To stitch Deja Brew exactly as designed, you will need:

GAST - 7060 Picnic Bsket


1 skein Gentle Art 7060 Picnic Basket


GAST - 7084 Espresso Bean


1 skein Gentle Art 7084 Espresso Bean



CC Toasted Marshmallow


1 skein Classic Colorworks Toasted Marshmallows


CC Wavy Navy


1 skein Classic Colorworks Wavy Navy



28 count Wichelt Lambswool (stitch count 75 x 102). This design can be stitched over 2 or over 1.

Wichelt - Lambswool Linen

For 14ct Aida or 28ct evenweave (with 3″ border allowance) fabric size is: 11½” x 13½”  or  29 x 34cm  or  a fat eighth (13 x 18″).

Approximate cost for Project

Approximate cost to stitch Deja Brew using the recommended materials (prices are in $US, at recommended retail and do  not include postage):

Chart: $ 6.00
Floss: $ 8.40
Fabric:$ 5.15

Total: $19.55  ($33.80 AUD or €18.85 or  £18.40)

Places to Buy

AuryTM Designs does not sell direct to the public, but Aury has offered two copies of her Deja Brew chart to Cross Stitch Review members.  For details on the giveaway see below.


Colours Down Under has all the threads and a variety of fabrics in stock. Jo would be happy to order in the chart, and offers a 10% discount on the package (chart + floss). Mention this review when ordering.

Colour Cascade Fabrics “I would choose Golddigger or Silver Springs, or even a lightened version of Brown Sugar”. Tammy also offers a 15% discount for readers of this site. Code is: CSReview. Offer ends 27 February 2015.


Casa Cenina in Italy can order in Deja Brew for you.  They also stock a variety of fabrics and floss for your unique creation.

United Kingdom:

Chromatic Alchemy  “I personally would be really tempted to stitch this one on Prismatic….it looks like my brain feels when I get that déjà brew feeling But for those looking for something a little less psychedelic I’ve also chosen Dune.”

Crafty Kitten suggests “Fall Foliage or Oatmeal” from her range of fabrics.

SewandSo has all the recommended floss and fabric in stock.

Polstitches has a range of Dragon Threads and hand dyed fabrics for you to make this design unique.

Sparklies “Oatmeal is perfect for this one.”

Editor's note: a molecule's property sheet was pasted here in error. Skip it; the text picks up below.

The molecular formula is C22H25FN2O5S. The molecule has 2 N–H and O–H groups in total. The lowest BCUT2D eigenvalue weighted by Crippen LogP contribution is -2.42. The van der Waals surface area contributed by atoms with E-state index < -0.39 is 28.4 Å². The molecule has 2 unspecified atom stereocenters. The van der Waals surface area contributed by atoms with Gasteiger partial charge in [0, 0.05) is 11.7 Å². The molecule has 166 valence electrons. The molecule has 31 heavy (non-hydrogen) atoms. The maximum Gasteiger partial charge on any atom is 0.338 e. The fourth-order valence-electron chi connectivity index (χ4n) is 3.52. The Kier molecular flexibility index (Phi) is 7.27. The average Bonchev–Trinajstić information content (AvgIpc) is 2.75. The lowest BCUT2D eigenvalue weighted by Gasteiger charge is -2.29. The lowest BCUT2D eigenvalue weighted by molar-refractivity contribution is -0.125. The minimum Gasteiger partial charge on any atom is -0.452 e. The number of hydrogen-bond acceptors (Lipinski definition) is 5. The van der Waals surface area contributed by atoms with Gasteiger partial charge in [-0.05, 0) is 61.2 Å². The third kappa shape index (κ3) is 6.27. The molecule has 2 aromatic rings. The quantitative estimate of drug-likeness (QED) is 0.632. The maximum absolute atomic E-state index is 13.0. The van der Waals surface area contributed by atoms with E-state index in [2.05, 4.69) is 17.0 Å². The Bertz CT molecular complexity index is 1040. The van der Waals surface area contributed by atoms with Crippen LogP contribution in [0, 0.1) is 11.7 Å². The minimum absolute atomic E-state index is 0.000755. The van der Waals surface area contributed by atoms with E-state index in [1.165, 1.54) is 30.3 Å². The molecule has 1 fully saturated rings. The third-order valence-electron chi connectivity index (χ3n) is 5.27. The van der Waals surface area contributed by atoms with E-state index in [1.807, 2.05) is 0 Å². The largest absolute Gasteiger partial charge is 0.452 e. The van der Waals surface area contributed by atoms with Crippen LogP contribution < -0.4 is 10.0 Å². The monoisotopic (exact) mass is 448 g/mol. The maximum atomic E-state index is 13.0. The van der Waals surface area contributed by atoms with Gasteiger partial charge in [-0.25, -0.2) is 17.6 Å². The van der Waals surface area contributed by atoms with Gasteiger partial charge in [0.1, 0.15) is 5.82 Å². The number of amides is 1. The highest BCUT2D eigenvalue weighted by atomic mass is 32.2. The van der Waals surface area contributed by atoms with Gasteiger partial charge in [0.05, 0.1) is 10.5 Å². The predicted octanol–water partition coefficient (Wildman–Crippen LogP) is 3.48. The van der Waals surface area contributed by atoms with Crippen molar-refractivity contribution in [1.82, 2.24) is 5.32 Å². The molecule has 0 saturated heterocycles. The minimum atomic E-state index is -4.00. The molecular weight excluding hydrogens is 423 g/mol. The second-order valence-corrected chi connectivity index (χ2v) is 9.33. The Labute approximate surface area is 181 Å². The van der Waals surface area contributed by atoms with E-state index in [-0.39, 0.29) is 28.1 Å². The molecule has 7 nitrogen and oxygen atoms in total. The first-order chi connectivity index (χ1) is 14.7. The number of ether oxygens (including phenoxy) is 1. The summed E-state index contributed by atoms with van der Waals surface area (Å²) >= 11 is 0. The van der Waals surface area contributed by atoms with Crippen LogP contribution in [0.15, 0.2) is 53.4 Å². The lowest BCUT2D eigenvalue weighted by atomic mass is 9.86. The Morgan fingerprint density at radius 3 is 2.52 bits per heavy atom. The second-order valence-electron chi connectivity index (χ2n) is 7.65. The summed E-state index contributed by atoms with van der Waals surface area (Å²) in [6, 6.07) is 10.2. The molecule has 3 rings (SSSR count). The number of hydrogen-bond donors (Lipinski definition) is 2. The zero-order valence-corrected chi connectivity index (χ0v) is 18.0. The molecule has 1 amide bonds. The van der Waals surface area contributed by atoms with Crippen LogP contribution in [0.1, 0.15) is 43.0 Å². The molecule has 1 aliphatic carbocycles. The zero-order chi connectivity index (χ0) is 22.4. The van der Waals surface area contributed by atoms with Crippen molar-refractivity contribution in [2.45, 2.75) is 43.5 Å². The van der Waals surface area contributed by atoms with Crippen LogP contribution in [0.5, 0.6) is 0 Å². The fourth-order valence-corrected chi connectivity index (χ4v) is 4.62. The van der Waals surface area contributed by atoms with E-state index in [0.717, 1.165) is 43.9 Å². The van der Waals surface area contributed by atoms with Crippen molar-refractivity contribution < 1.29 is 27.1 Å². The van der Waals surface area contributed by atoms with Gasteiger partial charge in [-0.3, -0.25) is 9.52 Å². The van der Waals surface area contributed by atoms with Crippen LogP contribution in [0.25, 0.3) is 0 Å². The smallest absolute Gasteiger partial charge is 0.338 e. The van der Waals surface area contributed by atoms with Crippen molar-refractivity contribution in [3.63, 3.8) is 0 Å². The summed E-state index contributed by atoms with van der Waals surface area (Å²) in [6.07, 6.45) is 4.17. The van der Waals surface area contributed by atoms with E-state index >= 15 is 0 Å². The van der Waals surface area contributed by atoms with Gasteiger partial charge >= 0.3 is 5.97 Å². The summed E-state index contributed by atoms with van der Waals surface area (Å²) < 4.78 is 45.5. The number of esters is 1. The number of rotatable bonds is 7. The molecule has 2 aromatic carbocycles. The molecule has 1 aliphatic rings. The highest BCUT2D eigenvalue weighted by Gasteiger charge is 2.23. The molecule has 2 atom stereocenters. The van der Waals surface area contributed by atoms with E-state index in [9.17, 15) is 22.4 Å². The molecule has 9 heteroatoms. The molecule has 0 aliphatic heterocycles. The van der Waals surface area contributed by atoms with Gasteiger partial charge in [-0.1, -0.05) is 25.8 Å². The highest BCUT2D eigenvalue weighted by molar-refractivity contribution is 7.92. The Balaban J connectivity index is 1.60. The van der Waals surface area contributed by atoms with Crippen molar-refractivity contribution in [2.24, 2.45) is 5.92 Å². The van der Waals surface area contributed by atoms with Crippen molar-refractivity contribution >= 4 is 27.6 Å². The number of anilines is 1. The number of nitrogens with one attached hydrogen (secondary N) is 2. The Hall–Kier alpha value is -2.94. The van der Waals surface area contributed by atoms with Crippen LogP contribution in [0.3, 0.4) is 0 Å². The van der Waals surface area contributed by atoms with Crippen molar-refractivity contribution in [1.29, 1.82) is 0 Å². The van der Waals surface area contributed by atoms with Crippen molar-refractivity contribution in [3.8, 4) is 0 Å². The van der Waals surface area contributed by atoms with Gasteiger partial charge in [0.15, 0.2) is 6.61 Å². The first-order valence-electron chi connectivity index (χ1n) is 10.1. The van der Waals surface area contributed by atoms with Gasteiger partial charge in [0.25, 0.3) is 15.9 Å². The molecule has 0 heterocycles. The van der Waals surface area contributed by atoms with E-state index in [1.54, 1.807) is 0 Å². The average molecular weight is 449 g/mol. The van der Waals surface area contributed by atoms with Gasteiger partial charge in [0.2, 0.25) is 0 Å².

Thread Pickerz Silks “For a similar colour scheme as shown I would use autumn and werewolf for words, polar and deep blue sea for the cup.”

“Or as a brighter colour scheme Polar and amazon parrot for cup with the words in sunset and horizon”

Eileen of Thread Pickerz also kindly offers a 10% discount on her floss to Cross Stitch Review readers. Use code:  xstitchreview .  This works in conjunction with other offers (such as free postage for spending over £30uk / £70 international) but cannot be used with other discount codes. Code expires 8 January 2016.

United States:

123Stitch has the chart and all recommended materials in stock for you to kit this up immediately.

Stitches n Things has the chart and recommended materials in stock to kit this up for you.

Fiberlicious “Ohh I love Deja Brew, well I am a coffee maniac. I would suggest to use Shades of Brown or Tumbleweed for this design.”  Fiberlicious has a 15%  off sale until Jan 11.  Nguyen offers an additional discount of 5% for readers of Cross Stitch Review (20% in total). Just let Nguyen know you read this site when you place your order.

Under the Sea Fabrics “I think Deja Brew would be lovely on Brown Sugar or Burnt Bronze.”


Aury Torres of AuryTM is kindly offering autographed copies of Deja Brew to two Cross Stitch Review readers.  To enter simply comment below.

Contest is open to anywhere in the world. Whilst we love comments and sharing via social media, only comments on this post will be eligible for entry.

Mel will use her trusty digital magic eight ball to decide the two lucky readers and then contact the winners and AuryTM Designs.

Contest closes TWO weeks from Publish; midday, 19 January 2014, Melbourne, Australia time (UTC+11 hours).


Did you like this review? Did it contain all the expected information? Is there anything you would like added or removed from the reviews? Do you know of a particular chart or designer you want to see featured here? If so, please head to the Suggestions page and let me know.

If you liked the review, please share it with your friends using the share buttons below.


Last Updated: 5 January 2015

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Hand Dyed Floss

What is hand dyed floss and how do I use it?

Dinky Dyes silk

Hand Dying techniques

There are many different ways of hand dyeing embroidery floss. Broadly speaking these techniques fall into two categories:

Vat Dyeing – the skeins or hanks of floss are immersed or dipped into a container of liquid dye

Space Dyeing  – where coloured dyes are placed along different parts of the floss skein or hank.